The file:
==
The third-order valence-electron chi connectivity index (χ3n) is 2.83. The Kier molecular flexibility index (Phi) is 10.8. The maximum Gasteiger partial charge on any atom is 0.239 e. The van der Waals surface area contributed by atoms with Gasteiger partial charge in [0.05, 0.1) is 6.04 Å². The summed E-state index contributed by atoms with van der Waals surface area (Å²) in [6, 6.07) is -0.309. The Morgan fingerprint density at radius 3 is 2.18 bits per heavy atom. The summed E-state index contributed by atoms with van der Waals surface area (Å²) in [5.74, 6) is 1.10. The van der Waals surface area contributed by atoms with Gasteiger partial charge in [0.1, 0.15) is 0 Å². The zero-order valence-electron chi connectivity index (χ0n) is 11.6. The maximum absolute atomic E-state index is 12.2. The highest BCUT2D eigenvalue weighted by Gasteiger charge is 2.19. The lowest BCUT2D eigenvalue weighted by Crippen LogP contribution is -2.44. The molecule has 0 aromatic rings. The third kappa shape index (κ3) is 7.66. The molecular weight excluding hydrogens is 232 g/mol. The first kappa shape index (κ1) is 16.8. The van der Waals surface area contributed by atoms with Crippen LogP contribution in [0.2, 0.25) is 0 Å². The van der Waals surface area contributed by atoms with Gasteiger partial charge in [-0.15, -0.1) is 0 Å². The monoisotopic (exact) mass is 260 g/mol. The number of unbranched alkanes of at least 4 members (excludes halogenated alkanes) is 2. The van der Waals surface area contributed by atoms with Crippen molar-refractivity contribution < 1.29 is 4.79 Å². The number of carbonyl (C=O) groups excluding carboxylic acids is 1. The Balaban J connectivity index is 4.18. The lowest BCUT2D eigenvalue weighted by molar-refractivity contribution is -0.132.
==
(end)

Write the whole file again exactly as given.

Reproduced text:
The third-order valence-electron chi connectivity index (χ3n) is 2.83. The Kier molecular flexibility index (Phi) is 10.8. The maximum Gasteiger partial charge on any atom is 0.239 e. The van der Waals surface area contributed by atoms with Gasteiger partial charge in [0.05, 0.1) is 6.04 Å². The summed E-state index contributed by atoms with van der Waals surface area (Å²) in [6, 6.07) is -0.309. The Morgan fingerprint density at radius 3 is 2.18 bits per heavy atom. The summed E-state index contributed by atoms with van der Waals surface area (Å²) in [5.74, 6) is 1.10. The van der Waals surface area contributed by atoms with Gasteiger partial charge in [0.1, 0.15) is 0 Å². The zero-order valence-electron chi connectivity index (χ0n) is 11.6. The maximum absolute atomic E-state index is 12.2. The highest BCUT2D eigenvalue weighted by Gasteiger charge is 2.19. The lowest BCUT2D eigenvalue weighted by Crippen LogP contribution is -2.44. The molecule has 0 aromatic rings. The third kappa shape index (κ3) is 7.66. The molecular weight excluding hydrogens is 232 g/mol. The first kappa shape index (κ1) is 16.8. The van der Waals surface area contributed by atoms with Crippen LogP contribution in [0.2, 0.25) is 0 Å². The van der Waals surface area contributed by atoms with Gasteiger partial charge in [-0.15, -0.1) is 0 Å². The monoisotopic (exact) mass is 260 g/mol. The number of unbranched alkanes of at least 4 members (excludes halogenated alkanes) is 2. The van der Waals surface area contributed by atoms with Crippen molar-refractivity contribution < 1.29 is 4.79 Å². The number of carbonyl (C=O) groups excluding carboxylic acids is 1. The Balaban J connectivity index is 4.18. The lowest BCUT2D eigenvalue weighted by molar-refractivity contribution is -0.132.